Facebook must confront massive privacy class action in Europe

Facebook will soon have to answer to a massive privacy class action marching forward in Vienna.

The Vienna Regional Court has given the social networking giant four weeks to respond to claims filed by Europe v. Facebook, the group announced Thursday. The suit, which has been filed on behalf of users outside the U.S. and Canada, targets Facebook Ireland.

Galvanized by lead plaintiff Max Schrems, the suit claims Facebook has trampled users’ rights by implementing an opaque privacy policy, cooperating with the National Security Agency’s PRISM program, sharing user data with third-party apps and tracking users’ activity on other web pages with the “like” button. The group also cried foul over Facebook’s introduction of the graph search feature.

More than 25,000 Facebook users have signed up to join the class action, making it one of the the largest suits of its kind in Europe, according to the group. An additional 35,000 users have registered online, the group said. Schrems told The Guardian he capped the class at 25,000 people so he could individually verify users’ accounts.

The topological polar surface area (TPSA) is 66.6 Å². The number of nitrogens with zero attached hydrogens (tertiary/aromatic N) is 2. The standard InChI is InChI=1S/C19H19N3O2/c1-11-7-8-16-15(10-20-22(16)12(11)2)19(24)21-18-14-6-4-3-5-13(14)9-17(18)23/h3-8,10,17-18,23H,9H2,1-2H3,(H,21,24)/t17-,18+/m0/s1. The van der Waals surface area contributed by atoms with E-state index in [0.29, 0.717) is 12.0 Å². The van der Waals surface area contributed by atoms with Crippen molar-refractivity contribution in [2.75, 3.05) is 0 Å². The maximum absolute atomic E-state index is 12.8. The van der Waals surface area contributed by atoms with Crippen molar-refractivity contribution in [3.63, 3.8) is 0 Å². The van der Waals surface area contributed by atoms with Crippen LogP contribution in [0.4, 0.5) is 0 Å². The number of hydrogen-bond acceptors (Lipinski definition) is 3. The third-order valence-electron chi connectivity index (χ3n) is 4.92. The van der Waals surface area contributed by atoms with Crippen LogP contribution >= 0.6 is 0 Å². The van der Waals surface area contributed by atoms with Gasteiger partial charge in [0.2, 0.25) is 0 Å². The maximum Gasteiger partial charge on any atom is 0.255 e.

The class that is taking shape is largely European, with strong representation from Germany, the Netherlands, Finland and the U.K., Tech Crunch reported.  The group seeks 500 euros for each plaintiff.

Facebook did not immediately respond to a request for comment.

Facebook must confront a class action moving forward in Vienna that accuses the company of violating users’ privacy. (Jonathan Nackstrand / AFP/Getty Images)

Julia Love Julia Love (33 Posts)

Julia Love is a technology reporter covering Apple for the Mercury News. She previously covered the federal courts for The Recorder and American Lawyer Media. She is a Southern California native and alumna of Duke University.